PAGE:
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Subaru BRZ Track Tested Against Alpine A110, They’re Pretty Close

Like in any other place in the world, the Alpine A110 is a rarefied breed in Japan. Not only that, but the retail price of 7.9 million yen makes the French berlinette more than double the cost of the Subaru BRZ STI Sport, which starts at 3.6 million yen.
Subaru BRZ STI Sport and Alpine A110 Pure track test 16 photos
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The two lightweight sports cars, however, couldn’t be more different. At 1,103 kilograms (2,432 pounds), the Alpine is considerably lighter than the Japanese yardstick. Under the hood, the front-engined BRZ STI Sport packs a four-cylinder boxer with natural aspiration while the mid-engine A110 has a turbo inline-four engine.

From the ground up, however, both models were developed with one specific target. That is to be as fun to drive as possible, and in that regard, even the entry-level A110 Pure scores pretty high in this episode of Hot Version by Best MOTORing.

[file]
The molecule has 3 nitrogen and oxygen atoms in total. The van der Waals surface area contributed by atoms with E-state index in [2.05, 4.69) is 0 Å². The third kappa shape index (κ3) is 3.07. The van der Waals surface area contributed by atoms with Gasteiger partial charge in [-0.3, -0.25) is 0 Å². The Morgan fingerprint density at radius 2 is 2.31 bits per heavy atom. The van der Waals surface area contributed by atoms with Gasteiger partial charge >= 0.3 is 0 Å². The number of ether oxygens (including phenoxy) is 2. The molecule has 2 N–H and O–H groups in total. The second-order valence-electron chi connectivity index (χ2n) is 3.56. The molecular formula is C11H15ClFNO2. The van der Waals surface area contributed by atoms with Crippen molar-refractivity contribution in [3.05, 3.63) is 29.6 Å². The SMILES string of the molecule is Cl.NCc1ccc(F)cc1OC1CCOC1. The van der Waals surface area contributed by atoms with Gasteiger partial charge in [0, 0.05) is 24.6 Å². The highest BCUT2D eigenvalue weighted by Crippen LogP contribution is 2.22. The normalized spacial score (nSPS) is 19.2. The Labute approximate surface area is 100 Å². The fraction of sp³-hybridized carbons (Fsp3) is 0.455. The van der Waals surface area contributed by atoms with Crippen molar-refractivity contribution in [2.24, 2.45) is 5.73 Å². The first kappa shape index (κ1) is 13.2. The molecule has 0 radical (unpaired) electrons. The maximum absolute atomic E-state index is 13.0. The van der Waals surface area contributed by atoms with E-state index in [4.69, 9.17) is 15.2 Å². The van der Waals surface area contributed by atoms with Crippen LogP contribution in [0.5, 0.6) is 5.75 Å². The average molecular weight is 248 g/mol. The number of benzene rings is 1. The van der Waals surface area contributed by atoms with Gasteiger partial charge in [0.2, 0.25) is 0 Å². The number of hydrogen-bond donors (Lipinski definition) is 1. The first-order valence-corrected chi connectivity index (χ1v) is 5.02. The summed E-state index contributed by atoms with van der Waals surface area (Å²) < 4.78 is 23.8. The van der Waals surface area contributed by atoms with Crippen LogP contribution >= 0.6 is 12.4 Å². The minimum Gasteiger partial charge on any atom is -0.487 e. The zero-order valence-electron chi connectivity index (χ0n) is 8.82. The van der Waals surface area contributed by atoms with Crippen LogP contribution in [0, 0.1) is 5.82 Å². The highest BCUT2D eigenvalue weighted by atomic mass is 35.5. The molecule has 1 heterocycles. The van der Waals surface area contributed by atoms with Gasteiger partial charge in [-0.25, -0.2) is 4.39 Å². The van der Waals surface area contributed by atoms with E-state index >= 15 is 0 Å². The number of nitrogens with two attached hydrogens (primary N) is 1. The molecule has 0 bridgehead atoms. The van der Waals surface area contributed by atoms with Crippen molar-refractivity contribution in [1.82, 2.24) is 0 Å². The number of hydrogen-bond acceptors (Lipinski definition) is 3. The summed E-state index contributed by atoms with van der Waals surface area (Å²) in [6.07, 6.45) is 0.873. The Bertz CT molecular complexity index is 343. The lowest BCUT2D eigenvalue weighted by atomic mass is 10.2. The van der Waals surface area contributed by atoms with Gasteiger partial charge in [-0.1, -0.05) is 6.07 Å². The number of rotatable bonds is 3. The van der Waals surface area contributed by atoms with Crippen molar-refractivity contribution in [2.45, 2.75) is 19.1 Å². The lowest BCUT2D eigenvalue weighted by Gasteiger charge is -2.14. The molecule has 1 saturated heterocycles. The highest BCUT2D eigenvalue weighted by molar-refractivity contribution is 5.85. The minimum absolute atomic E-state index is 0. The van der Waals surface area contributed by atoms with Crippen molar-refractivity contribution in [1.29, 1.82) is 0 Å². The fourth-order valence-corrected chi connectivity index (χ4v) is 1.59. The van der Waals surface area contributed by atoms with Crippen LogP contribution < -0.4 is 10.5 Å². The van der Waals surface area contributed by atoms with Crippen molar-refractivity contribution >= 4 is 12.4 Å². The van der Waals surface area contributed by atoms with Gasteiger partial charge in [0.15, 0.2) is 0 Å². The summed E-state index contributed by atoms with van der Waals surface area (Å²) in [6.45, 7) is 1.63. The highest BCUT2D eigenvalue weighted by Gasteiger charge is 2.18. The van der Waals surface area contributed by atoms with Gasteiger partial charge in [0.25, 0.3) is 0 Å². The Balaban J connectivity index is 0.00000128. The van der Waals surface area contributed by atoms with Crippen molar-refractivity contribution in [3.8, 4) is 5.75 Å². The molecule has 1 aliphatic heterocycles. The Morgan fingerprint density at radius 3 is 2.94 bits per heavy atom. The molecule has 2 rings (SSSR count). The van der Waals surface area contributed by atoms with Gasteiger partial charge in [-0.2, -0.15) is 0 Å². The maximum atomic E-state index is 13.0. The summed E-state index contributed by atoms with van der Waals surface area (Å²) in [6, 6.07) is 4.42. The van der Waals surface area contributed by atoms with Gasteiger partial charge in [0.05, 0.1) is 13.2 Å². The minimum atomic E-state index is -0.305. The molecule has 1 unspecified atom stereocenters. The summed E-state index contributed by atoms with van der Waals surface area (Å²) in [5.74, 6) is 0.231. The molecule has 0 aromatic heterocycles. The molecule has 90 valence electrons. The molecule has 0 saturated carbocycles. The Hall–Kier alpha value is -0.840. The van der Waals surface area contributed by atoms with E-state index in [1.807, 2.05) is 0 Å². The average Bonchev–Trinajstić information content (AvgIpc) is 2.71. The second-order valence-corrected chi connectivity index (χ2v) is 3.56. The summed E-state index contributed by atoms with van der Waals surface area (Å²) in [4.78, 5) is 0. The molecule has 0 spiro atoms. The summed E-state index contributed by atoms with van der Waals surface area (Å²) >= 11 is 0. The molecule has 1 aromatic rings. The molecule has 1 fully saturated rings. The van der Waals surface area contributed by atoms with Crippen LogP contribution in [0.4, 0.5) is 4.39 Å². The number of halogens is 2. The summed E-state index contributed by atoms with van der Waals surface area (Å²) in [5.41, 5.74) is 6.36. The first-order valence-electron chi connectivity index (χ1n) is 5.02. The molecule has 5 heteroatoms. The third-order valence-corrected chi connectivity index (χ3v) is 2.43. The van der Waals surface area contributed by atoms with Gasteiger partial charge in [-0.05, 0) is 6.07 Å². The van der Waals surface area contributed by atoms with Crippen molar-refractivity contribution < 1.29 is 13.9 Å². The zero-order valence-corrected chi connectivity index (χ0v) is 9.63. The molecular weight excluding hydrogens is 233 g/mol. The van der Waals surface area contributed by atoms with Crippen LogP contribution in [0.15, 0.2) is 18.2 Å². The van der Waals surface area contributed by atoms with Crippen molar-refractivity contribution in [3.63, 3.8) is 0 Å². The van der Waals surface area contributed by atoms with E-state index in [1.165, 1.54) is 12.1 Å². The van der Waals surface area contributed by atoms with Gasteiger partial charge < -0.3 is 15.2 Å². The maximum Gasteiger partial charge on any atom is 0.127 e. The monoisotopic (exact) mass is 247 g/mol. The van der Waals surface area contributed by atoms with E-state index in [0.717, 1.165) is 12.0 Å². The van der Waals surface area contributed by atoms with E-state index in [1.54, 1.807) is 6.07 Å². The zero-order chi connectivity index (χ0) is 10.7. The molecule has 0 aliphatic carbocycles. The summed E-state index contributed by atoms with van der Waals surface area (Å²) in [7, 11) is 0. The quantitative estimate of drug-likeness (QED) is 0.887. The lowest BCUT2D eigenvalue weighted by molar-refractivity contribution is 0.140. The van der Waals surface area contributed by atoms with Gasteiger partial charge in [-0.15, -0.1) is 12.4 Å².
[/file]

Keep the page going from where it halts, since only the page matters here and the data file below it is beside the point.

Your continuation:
As you can tell, one of the test drivers is none other than Keiichi Tsuchiya, also known as the Drift King. Not only did Keiichi serve as inspiration for the Initial D manga and anime franchise, but the Japanese racing driver has also worked as a stuntman and stunt coordinator on The Fast and the Furious franchise’s Tokyo Drift movie.

Both the A110 Pure and BRZ STI Sport were tested at a temperature of 6 degrees Celsius in dry conditions at the Nikko Circuit in Japan, a motorsport facility with a track length of 1,027 meters and a width that ranges from 10 to 15 meters. There’s no denying Nikko is a tad short by European and American standards, but then again, the track’s configuration is perfect for handling-oriented machines like these two here.

First out on the blacktop, the Subaru impresses in pretty much every area except for the engine’s torque. Not only do you have to rev that 2.0-liter boxer like crazy but you’re treated to only 156 pound-feet (212 Nm) of torque. The Alpine has 236 pound-feet (320 Nm) from 2,000 rpm and the dual-clutch transmission is also better for track driving.

Still, the naysayers have been proven wrong by Keiichi, who proves that the BRZ can drift like nobody’s business without touching the handbrake. Because of the front-engine and rear-wheel-drive layout, the BRZ also scores high in terms of car control.

However, you’ll be surprised to see how close the A110 gets by the end of the 17-minute video. Spoiler alert: both test drivers love the French interloper.

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